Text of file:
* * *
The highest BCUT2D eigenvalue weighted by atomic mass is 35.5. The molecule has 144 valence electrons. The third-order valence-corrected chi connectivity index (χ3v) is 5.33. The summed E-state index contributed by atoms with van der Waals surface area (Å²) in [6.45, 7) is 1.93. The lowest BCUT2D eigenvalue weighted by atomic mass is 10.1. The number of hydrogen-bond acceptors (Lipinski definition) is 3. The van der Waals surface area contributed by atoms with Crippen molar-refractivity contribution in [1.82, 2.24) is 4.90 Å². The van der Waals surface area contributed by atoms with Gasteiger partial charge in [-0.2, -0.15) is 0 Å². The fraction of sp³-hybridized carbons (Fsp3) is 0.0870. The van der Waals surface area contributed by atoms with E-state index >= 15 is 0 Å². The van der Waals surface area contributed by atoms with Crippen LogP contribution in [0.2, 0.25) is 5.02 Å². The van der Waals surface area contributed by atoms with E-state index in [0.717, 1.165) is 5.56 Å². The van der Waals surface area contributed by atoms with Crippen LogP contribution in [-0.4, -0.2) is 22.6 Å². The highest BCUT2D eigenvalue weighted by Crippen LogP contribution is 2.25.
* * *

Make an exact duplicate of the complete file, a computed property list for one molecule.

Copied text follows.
The highest BCUT2D eigenvalue weighted by atomic mass is 35.5. The molecule has 144 valence electrons. The third-order valence-corrected chi connectivity index (χ3v) is 5.33. The summed E-state index contributed by atoms with van der Waals surface area (Å²) in [6.45, 7) is 1.93. The lowest BCUT2D eigenvalue weighted by atomic mass is 10.1. The number of hydrogen-bond acceptors (Lipinski definition) is 3. The van der Waals surface area contributed by atoms with Crippen molar-refractivity contribution in [1.82, 2.24) is 4.90 Å². The van der Waals surface area contributed by atoms with Gasteiger partial charge in [-0.2, -0.15) is 0 Å². The fraction of sp³-hybridized carbons (Fsp3) is 0.0870. The van der Waals surface area contributed by atoms with E-state index >= 15 is 0 Å². The van der Waals surface area contributed by atoms with Crippen LogP contribution in [0.2, 0.25) is 5.02 Å². The van der Waals surface area contributed by atoms with E-state index in [0.717, 1.165) is 5.56 Å². The van der Waals surface area contributed by atoms with Crippen LogP contribution in [-0.4, -0.2) is 22.6 Å². The highest BCUT2D eigenvalue weighted by Crippen LogP contribution is 2.25.